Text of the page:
Does baptism save? Is baptism necessary for salvation? These questions have been debated and argued over for years and many different denominations and theories have come from these arguments and debates. But what is the truth? Does Scripture give a clear path to salvation, or is it murky and unclear? This time, we are going to discuss and look at what Scripture says about salvation and baptism and how we are saved. So let us begin our study.
Let’s begin by looking at some verses about when we are saved or when we become a part of God’s family. I think most everyone would agree (and Scripture would too) that if we are in Christ Jesus we are saved and a part of His kingdom. “There is now no condemnation for those who are in Christ Jesus”- Romans 8:1. So how does this happen? How do we become “in Christ”?
Well, there is a passage that describes what happens when we are “in Christ” and how we become “in Christ”. That passage is Ephesians 1:13-14. Ephesians 1:13-14 says this, “And you also were included in Christ when you heard the message of truth, the gospel of your salvation. When you believed, you were marked in him with a seal, the promised Holy Spirit, who is a deposit guaranteeing our inheritance until the redemption of those who are God’s possession–to the praise of his glory. Let’s break down these two verses. The first verse starts out by saying that we are included in Christ when…and explains what happened to be included “in Christ”. Let’s continue. Paul says we are included in Christ when we hear the message of truth, the gospel. But that’s not all. Paul says we hear the gospel of Jesus Christ and we believe. We must believe the gospel because of what happens next. When we believe, we receive the Holy Spirit who guarantees our inheritance, that is eternal life. So what Paul is saying here is that we are included in Christ when we hear the gospel, the good news of Jesus Christ, we believe the gospel, and because we believe we receive the Holy Spirit. Hear, believe, Holy Spirit. That is how Paul describes becoming included in Christ.
Now to the question, does baptism save? In the verses mentioned above, baptism is not mentioned. However, baptism is an act. It is something we have to physically do. Therefore, if we are saved by baptism, we must do something to be saved. This argument contradicts what God says about salvation in Paul’s letter to the Ephesians. Ephesians 2:8-9 says this, “For it is by grace you have been saved, through faith–and this is not from yourselves, it is the gift of God–not by works, so that no one can boast.” Paul tells us that is is by God’s grace we have been saved, through our faith. That is where salvation comes from. Paul also tells us where salvation does not come from. He says it does not come from us, it is not by works we are saved. It is not what we do, but what God has already done for us. Therefore, since baptism is a work, something we have to do, we cannot be saved by it because we are not saved by works we do but saved by God’s grace through our faith in Him.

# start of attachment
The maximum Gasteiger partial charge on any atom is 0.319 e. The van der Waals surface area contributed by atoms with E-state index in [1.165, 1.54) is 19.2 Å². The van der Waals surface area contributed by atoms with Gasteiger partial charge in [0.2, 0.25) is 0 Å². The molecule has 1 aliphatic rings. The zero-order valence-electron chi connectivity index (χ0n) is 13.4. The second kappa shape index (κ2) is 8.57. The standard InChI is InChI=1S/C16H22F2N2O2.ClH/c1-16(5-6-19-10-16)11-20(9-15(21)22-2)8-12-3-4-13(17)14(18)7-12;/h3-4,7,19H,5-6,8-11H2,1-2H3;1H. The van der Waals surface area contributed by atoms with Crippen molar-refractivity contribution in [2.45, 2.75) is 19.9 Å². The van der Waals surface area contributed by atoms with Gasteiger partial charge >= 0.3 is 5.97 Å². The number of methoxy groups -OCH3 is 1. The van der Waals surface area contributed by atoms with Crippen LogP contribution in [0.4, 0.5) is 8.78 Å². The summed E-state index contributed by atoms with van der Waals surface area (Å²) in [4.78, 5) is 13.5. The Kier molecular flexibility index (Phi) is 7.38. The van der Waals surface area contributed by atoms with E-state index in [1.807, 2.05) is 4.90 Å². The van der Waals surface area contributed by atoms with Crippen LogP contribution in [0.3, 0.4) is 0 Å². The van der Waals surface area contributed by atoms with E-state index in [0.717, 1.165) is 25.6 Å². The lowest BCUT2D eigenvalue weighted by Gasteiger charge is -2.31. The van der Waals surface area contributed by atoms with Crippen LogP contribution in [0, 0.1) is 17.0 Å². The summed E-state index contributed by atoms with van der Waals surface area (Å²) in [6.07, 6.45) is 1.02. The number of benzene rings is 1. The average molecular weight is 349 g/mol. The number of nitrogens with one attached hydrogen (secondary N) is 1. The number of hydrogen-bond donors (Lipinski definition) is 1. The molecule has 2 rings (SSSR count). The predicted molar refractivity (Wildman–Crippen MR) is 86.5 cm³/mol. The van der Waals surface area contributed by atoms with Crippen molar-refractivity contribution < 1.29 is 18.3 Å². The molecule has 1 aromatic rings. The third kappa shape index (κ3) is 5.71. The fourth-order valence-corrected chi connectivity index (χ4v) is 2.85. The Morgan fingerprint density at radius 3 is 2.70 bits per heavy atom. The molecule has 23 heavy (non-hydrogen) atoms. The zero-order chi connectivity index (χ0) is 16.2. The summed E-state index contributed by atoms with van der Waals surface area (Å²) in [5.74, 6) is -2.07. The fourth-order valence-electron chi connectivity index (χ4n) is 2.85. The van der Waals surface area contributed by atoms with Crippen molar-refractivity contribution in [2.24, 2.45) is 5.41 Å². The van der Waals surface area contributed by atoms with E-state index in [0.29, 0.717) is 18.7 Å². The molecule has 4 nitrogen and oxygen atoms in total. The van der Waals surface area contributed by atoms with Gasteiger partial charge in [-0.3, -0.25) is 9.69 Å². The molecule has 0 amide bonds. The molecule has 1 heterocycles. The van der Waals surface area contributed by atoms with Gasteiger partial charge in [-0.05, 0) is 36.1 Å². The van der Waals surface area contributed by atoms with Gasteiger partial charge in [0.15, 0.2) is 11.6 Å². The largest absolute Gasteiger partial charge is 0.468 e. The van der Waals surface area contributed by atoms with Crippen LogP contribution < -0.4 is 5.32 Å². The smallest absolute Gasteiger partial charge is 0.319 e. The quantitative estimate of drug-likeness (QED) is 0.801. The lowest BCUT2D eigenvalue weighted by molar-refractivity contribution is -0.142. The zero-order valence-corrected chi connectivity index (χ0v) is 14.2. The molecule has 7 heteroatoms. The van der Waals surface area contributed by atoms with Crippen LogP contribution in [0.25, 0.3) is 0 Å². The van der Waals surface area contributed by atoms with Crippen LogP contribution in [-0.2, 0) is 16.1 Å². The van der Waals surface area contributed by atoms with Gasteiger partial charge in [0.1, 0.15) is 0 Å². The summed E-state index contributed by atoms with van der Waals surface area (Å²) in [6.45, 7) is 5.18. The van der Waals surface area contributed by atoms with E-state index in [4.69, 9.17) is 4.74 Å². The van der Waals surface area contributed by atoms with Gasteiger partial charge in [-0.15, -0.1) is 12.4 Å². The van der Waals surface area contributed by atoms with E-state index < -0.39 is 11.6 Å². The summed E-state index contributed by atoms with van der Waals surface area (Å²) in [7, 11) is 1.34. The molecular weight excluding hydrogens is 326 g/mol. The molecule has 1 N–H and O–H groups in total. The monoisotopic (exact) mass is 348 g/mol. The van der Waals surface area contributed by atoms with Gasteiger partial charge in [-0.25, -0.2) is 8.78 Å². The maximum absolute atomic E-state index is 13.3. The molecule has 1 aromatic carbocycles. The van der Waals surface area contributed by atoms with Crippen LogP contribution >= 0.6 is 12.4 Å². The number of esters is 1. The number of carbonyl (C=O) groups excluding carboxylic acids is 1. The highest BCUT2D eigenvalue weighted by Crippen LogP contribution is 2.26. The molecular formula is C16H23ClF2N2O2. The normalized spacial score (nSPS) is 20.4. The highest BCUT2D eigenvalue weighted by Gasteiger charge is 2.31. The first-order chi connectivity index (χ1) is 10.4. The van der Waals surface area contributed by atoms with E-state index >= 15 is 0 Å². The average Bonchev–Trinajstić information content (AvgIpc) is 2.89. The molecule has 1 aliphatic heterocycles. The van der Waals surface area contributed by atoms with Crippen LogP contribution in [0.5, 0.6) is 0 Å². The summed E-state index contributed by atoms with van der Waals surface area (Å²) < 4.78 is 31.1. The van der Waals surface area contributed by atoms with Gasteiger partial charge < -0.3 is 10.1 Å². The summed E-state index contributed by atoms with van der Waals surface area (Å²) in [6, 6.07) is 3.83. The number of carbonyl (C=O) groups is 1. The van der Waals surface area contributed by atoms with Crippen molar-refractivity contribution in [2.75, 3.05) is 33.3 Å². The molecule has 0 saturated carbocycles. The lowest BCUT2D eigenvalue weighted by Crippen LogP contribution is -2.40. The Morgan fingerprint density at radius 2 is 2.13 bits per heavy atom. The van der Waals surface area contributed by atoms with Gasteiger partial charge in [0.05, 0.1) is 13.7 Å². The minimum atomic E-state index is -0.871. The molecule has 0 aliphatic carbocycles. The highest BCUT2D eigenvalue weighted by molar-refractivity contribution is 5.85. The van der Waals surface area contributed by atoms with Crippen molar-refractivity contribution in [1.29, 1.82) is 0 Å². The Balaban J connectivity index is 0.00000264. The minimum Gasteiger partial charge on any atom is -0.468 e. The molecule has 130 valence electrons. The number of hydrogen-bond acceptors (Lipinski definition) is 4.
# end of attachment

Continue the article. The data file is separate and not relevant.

With that being said, I am not saying baptism is not important. In fact, we see baptism in almost every conversion found in the book of Acts. So why baptize if it does not save? We are baptized because of what it represents in the heart of the one being baptized. Water baptism is a symbol of Christ’s baptism on the cross (Luke 12:50). 1 Peter 3:21 says this, “and this water symbolizes baptism that now saves you also—not the removal of dirt from the body but the pledge of a clear conscience toward God. It saves you by the resurrection of Jesus Christ,” Now this verse may seem to support the argument of baptism and salvation. It does say “baptism that now saves you”. But what does it say in context? This verse is talking about the baptism of Christ which saves us, in other words, the death of Jesus on the cross. So when we are baptized into the water, we are symbolizing Christ’s death that saves us (Romans 6;3-5; Galatians 3:27; Colossians 2:12). When we are baptized, we pledge or commit ourselves to God with a clean conscience.
In conclusion, the act of baptism does not save. Baptism cannot guarantee us salvation. We are saved by God’s amazing grace and through our faith in Him.